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Mandibular symphysis and ramus as sources of osteoblastic cells for bone tissue engineering.

Research paper by E P EP Ferraz, S P SP Xavier, P T PT de Oliveira, M M MM Beloti, A I AI Rosa

Indexed on: 24 Apr '13Published on: 24 Apr '13Published in: Oral Diseases



Abstract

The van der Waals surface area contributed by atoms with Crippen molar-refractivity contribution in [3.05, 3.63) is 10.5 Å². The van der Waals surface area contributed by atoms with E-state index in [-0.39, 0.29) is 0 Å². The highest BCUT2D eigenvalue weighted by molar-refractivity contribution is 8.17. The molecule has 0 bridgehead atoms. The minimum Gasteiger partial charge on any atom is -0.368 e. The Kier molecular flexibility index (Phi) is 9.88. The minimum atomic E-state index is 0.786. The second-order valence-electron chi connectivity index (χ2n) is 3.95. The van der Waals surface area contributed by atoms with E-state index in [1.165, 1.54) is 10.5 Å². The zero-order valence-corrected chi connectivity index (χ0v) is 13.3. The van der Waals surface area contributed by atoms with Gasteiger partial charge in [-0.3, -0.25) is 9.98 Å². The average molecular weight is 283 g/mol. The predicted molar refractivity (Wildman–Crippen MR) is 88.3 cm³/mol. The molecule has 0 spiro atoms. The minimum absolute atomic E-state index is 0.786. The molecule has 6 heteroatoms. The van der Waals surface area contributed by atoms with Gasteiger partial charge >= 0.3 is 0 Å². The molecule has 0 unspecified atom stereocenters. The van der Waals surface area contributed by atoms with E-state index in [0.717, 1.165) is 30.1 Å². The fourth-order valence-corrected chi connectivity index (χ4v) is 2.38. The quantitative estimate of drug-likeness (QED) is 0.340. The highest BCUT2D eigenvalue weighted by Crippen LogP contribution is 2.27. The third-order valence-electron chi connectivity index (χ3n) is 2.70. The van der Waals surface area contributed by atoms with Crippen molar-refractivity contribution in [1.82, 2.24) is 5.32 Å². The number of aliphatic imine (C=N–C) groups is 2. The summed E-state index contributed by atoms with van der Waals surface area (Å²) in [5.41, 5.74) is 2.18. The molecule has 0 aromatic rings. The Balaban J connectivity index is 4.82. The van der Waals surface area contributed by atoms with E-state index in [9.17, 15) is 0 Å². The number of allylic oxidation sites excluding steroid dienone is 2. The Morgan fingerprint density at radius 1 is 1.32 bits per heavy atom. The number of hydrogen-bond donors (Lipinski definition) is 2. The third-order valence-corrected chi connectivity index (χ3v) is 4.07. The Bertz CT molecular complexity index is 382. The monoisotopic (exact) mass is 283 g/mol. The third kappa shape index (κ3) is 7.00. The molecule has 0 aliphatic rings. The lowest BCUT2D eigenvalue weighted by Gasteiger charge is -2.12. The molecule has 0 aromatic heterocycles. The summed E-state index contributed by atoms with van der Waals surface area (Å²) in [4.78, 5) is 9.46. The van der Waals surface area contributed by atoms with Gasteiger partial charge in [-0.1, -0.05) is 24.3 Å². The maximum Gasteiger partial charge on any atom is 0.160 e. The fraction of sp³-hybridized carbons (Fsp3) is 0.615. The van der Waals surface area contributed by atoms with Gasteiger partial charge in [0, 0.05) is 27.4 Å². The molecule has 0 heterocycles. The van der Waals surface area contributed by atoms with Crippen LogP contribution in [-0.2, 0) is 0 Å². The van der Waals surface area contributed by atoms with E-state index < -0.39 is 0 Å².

Autografts from mandibular symphysis and ramus are often used for bone reconstruction. Based on this, we hypothesized that these sites could be useful cell sources for bone tissue engineering approaches. Thus, our study aimed at evaluating the proliferation and osteoblast phenotype development of cells derived from mandibular symphysis and ramus.Cells were isolated from bone fragments of four patients by enzymatic digestion and cultured under osteogenic condition for up to 17 days. Cultures were assayed for cell proliferation, gene expression of key bone markers runt-related transcription factor 2 (Runx2), distal-less homeobox 5 (DLX5), SATB homeobox 2 (SATB2), Osterix (OSX), family with sequence similarity 20, member C (FAM20C), bone sialoprotein (BSP), osteopontin (OPN) and osteocalcin (OC), alkaline phosphatase (ALP) expression and activity, and extracellular matrix mineralization. Data were compared by two-way ANOVA or t-test for independent samples when appropriate.Cells derived from ramus displayed lower proliferative activity and higher gene expression of Runx2, DLX5, SATB2, OSX, FAM20C, BSP, OPN and OC, ALP protein expression and activity and extracellular matrix mineralization compared with symphysis-derived cells.Symphysis and ramus may be considered as cell sources for bone tissue engineering approaches but due to the higher osteogenic potential, ramus-derived cells are more appealing for constructing cell-based biomaterials.